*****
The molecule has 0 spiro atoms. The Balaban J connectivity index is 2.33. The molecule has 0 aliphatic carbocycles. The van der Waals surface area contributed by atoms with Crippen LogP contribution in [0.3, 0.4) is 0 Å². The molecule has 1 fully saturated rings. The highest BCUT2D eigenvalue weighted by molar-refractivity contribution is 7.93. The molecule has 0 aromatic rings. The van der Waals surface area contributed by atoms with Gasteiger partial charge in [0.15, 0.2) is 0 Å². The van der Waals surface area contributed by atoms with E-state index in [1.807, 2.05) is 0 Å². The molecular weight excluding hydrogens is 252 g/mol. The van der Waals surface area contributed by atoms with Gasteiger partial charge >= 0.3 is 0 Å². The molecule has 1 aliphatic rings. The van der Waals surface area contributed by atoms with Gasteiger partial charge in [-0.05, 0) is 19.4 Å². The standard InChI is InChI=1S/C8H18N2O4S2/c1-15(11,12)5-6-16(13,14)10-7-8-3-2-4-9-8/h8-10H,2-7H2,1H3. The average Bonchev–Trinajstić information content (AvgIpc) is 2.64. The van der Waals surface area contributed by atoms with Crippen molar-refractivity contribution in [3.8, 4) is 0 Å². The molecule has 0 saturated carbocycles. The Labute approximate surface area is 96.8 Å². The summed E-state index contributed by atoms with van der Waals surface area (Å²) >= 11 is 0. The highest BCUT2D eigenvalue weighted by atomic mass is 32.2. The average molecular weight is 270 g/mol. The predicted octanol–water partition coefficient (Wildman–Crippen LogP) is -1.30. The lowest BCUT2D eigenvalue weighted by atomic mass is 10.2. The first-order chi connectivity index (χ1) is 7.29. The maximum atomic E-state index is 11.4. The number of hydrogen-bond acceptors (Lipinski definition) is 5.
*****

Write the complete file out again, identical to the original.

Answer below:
The molecule has 0 spiro atoms. The Balaban J connectivity index is 2.33. The molecule has 0 aliphatic carbocycles. The van der Waals surface area contributed by atoms with Crippen LogP contribution in [0.3, 0.4) is 0 Å². The molecule has 1 fully saturated rings. The highest BCUT2D eigenvalue weighted by molar-refractivity contribution is 7.93. The molecule has 0 aromatic rings. The van der Waals surface area contributed by atoms with Gasteiger partial charge in [0.15, 0.2) is 0 Å². The van der Waals surface area contributed by atoms with E-state index in [1.807, 2.05) is 0 Å². The molecular weight excluding hydrogens is 252 g/mol. The van der Waals surface area contributed by atoms with Gasteiger partial charge >= 0.3 is 0 Å². The molecule has 1 aliphatic rings. The van der Waals surface area contributed by atoms with Gasteiger partial charge in [-0.05, 0) is 19.4 Å². The standard InChI is InChI=1S/C8H18N2O4S2/c1-15(11,12)5-6-16(13,14)10-7-8-3-2-4-9-8/h8-10H,2-7H2,1H3. The average Bonchev–Trinajstić information content (AvgIpc) is 2.64. The van der Waals surface area contributed by atoms with Crippen molar-refractivity contribution in [3.8, 4) is 0 Å². The molecule has 0 saturated carbocycles. The Labute approximate surface area is 96.8 Å². The summed E-state index contributed by atoms with van der Waals surface area (Å²) >= 11 is 0. The highest BCUT2D eigenvalue weighted by atomic mass is 32.2. The average molecular weight is 270 g/mol. The predicted octanol–water partition coefficient (Wildman–Crippen LogP) is -1.30. The lowest BCUT2D eigenvalue weighted by atomic mass is 10.2. The first-order chi connectivity index (χ1) is 7.29. The maximum atomic E-state index is 11.4. The number of hydrogen-bond acceptors (Lipinski definition) is 5.